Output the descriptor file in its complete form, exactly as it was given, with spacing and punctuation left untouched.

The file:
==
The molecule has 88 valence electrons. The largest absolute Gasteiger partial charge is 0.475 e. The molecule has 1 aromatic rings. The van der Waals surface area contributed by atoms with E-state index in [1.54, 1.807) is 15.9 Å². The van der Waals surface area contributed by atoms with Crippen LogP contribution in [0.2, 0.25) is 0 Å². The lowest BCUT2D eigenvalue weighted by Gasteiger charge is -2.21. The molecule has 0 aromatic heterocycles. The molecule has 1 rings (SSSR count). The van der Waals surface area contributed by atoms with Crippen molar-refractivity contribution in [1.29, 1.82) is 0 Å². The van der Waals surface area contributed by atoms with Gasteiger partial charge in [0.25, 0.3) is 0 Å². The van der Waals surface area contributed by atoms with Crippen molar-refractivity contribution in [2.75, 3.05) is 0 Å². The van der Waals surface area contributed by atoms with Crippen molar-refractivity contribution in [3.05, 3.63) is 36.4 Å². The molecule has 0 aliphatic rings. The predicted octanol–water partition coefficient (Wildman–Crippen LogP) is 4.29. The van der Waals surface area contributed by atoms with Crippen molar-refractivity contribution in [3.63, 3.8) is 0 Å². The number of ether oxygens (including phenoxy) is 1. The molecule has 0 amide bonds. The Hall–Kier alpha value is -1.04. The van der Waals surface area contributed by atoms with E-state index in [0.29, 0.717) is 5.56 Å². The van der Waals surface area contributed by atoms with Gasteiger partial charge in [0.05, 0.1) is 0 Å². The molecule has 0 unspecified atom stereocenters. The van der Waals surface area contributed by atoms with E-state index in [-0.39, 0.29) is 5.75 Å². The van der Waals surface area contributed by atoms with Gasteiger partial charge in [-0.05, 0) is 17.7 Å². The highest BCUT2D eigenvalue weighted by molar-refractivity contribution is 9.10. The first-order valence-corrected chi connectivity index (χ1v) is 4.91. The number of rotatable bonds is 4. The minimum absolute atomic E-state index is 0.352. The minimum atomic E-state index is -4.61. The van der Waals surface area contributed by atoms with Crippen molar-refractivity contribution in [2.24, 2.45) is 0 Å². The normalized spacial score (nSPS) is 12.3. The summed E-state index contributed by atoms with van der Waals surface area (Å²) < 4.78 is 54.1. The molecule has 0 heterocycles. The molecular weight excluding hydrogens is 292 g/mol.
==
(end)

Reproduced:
The molecule has 88 valence electrons. The largest absolute Gasteiger partial charge is 0.475 e. The molecule has 1 aromatic rings. The van der Waals surface area contributed by atoms with E-state index in [1.54, 1.807) is 15.9 Å². The van der Waals surface area contributed by atoms with Crippen LogP contribution in [0.2, 0.25) is 0 Å². The lowest BCUT2D eigenvalue weighted by Gasteiger charge is -2.21. The molecule has 0 aromatic heterocycles. The molecule has 1 rings (SSSR count). The van der Waals surface area contributed by atoms with Crippen molar-refractivity contribution in [1.29, 1.82) is 0 Å². The van der Waals surface area contributed by atoms with Gasteiger partial charge in [0.25, 0.3) is 0 Å². The van der Waals surface area contributed by atoms with Crippen molar-refractivity contribution in [2.75, 3.05) is 0 Å². The van der Waals surface area contributed by atoms with Crippen molar-refractivity contribution in [3.05, 3.63) is 36.4 Å². The molecule has 0 aliphatic rings. The predicted octanol–water partition coefficient (Wildman–Crippen LogP) is 4.29. The van der Waals surface area contributed by atoms with Crippen molar-refractivity contribution in [3.63, 3.8) is 0 Å². The number of ether oxygens (including phenoxy) is 1. The molecule has 0 amide bonds. The Hall–Kier alpha value is -1.04. The van der Waals surface area contributed by atoms with E-state index in [0.29, 0.717) is 5.56 Å². The van der Waals surface area contributed by atoms with Gasteiger partial charge in [0.05, 0.1) is 0 Å². The molecule has 0 unspecified atom stereocenters. The van der Waals surface area contributed by atoms with E-state index in [-0.39, 0.29) is 5.75 Å². The van der Waals surface area contributed by atoms with Gasteiger partial charge in [-0.05, 0) is 17.7 Å². The highest BCUT2D eigenvalue weighted by molar-refractivity contribution is 9.10. The first-order valence-corrected chi connectivity index (χ1v) is 4.91. The number of rotatable bonds is 4. The minimum absolute atomic E-state index is 0.352. The minimum atomic E-state index is -4.61. The van der Waals surface area contributed by atoms with Crippen molar-refractivity contribution in [2.24, 2.45) is 0 Å². The normalized spacial score (nSPS) is 12.3. The summed E-state index contributed by atoms with van der Waals surface area (Å²) < 4.78 is 54.1. The molecule has 0 heterocycles. The molecular weight excluding hydrogens is 292 g/mol.